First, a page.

We must urgently address humanity’s impact on the natural world to prevent future global outbreaks of infectious disease
As we grapple with the tragic consequences of the coronavirus pandemic, we must remember how it was caused. Humanity’s broken relationship with wildlife played an important role in the outbreak of COVID-19, and we must repair that relationship to reduce the severity and frequency of future pandemics. The international community should seize upon this shared tragedy as the catalyst for unprecedented cooperation on our treatment of the natural world.
Research has demonstrated that more than 70% of emerging infectious diseases come from wild animals. This is not a new phenomenon – think bubonic plague, rabies, Spanish flu, HIV, SARS, and many others – but it is occurring with increasing frequency. The number of new infectious diseases quadrupled in the last half century due to the accelerating destruction of natural habitats and the growing trade and consumption of wild animals.
Until recently, the loss of biodiversity and the trade in wildlife was seen solely as a conservation issue – no doubt an urgent one as 60% of the world’s wildlife has been lost in the past 50 years – but of little immediate concern to human society or businesses.
Coronaviruses are common in nature, where they exist benignly in a range of hosts, and their spread is constrained by the protective effects of intact ecosystems. Recent human activity, particularly deforestation and the trade in wildlife, has seriously disrupted that balance. Genetic evidence points towards the current coronavirus, SARS-CoV-2, having jumped from a reservoir host (probably a bat) into an intermediate host (possibly a pangolin) before being transmitted to humans, a process known as zoonotic spill-over.
Bats, pangolins, and hundreds of other species are torn from their natural habitats and then trafficked, stored and slaughtered in appalling conditions, exacerbating the threat of zoonotic spill-over. Much of this trade is illegal, a serious but largely unaddressed transnational organised crime of incredible scale, generating billions of dollars in illicit proceeds annually. An additional large amount of this trade is legal, with hundreds of millions of wild animals captured and traded as food, medicine, or pets each year.
Until recently, the loss of biodiversity and the trade in wildlife was seen solely as a conservation issue – no doubt an urgent one as 60% of the world’s wildlife has been lost in the past 50 years – but of little immediate concern to human society or businesses. This has started to change. Scores of finance and transport companies from across the world have joined forces in an effort to prevent the use of the financial and transportation systems to facilitate the illegal wildlife trade. The Financial Action Task Force, the global standard-setter for anti-money laundering and terrorist-financing measures, this year prioritized an analysis of the financial flows linked to illegal wildlife trafficking. And in January, the World Economic Forum identified biodiversity loss as a top 5 global risk in terms of likelihood and severity over the next decade.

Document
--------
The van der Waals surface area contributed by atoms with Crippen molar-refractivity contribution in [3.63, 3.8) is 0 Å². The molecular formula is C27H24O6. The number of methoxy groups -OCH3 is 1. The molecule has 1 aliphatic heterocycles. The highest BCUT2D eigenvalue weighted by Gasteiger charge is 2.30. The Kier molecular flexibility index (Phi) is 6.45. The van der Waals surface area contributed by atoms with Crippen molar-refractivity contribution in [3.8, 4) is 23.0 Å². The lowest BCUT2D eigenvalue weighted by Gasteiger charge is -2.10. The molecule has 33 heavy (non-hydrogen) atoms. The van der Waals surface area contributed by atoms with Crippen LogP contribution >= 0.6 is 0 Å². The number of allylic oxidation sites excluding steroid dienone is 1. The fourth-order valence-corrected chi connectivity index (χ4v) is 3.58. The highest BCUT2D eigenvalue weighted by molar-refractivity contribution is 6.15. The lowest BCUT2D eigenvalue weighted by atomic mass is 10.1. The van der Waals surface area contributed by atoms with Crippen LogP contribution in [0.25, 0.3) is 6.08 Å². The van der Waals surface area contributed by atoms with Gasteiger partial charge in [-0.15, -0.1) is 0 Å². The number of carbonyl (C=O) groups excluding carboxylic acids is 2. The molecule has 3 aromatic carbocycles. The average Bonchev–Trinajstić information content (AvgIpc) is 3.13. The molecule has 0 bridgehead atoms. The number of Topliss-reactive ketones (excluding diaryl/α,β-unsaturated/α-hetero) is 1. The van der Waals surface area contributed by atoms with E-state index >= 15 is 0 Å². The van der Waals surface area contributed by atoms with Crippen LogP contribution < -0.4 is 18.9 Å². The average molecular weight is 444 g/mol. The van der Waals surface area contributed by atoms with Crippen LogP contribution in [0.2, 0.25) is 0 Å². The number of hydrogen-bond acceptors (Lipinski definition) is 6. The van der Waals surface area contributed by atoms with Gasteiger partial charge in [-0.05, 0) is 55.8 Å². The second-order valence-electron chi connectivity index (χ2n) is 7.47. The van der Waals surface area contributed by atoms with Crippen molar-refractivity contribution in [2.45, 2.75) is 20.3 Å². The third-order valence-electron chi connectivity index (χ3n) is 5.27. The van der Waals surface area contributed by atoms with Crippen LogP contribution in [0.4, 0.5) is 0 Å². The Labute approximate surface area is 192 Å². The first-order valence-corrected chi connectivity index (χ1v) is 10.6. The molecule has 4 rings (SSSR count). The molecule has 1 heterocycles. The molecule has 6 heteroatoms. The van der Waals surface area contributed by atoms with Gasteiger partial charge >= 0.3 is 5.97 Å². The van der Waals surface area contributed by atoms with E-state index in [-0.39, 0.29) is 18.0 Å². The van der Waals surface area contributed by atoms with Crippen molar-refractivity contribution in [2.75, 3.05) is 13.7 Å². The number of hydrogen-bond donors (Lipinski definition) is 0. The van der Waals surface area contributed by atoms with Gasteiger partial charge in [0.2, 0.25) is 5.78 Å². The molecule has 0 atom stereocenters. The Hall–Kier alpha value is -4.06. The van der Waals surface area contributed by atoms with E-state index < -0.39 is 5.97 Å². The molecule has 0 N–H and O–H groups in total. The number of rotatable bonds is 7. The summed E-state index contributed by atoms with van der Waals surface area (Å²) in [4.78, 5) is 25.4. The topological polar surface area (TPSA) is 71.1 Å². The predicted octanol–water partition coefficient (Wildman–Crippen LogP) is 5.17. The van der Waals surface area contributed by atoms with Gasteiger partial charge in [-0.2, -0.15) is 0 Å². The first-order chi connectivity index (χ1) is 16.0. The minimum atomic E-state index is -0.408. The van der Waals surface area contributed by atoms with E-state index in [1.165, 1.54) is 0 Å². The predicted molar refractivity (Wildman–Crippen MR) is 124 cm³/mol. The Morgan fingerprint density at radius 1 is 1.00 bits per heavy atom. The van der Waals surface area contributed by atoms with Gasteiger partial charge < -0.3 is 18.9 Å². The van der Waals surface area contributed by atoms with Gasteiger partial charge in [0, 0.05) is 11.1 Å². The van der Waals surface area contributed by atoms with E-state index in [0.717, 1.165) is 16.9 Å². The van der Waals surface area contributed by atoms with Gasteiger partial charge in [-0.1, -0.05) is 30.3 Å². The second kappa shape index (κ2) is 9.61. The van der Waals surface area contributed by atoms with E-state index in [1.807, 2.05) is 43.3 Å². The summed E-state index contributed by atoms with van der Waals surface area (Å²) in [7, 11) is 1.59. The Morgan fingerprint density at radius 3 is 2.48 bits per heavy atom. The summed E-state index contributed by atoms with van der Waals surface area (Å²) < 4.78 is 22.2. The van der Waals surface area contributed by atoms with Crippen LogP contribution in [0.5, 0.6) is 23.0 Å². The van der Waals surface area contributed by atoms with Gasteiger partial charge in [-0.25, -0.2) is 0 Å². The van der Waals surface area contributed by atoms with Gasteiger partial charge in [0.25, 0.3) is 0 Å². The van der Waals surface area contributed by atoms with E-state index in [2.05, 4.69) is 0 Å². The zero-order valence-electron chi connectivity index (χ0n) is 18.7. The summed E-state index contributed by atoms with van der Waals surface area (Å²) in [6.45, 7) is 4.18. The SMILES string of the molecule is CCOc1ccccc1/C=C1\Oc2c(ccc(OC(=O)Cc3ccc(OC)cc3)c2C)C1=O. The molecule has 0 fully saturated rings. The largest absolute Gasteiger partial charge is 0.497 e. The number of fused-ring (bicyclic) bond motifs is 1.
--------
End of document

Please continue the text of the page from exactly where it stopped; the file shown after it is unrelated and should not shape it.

Now that COVID-19 has claimed hundreds of thousands of lives and ground the global economy to a halt, it is clear that conservation and animal welfare affect us all. Environmental decisions made in one part of the world can have a profound impact across the globe. If the Brazilian Amazon burns, we all suffer. If the Greenland ice sheet melts, we all suffer. If pangolins are poached in the Democratic Republic of the Congo, trafficked through Dubai, and consumed in Wuhan, we all suffer. The exploitation and trade of wildlife is a global issue with global consequences; it demands a global response.
We make three recommendations. First, we echo the Australian Government and call on the members of the G20 to ban live wildlife markets and high-risk wildlife trade, regardless of the end use of these animals, whether as food, trophies, traditional medicine, or pets. Second, wildlife crime should be embedded in the UN Convention against Transnational Organized Crime, alongside arms, human, and narcotics trafficking; these criminal enterprises are often intertwined, and success in combatting wildlife crime will support efforts to address these other forms of illegal trafficking. Third, we call on governments to commit the necessary enforcement resources, including financial investigators, required for such a serious and impactful transnational crime.
We cannot and should not look beyond the urgent human toll of the current crisis, the millions of lives irreversibly damaged, and the trillions of dollars wiped off the global economy. Once we are no longer scrambling to keep pace with the spread of the virus, the international community must address the causes of this pandemic to prevent future tragedies of this scale. The way we do that is by repairing our broken relationship with wildlife.[/vc_column_text][/vc_column][/vc_row]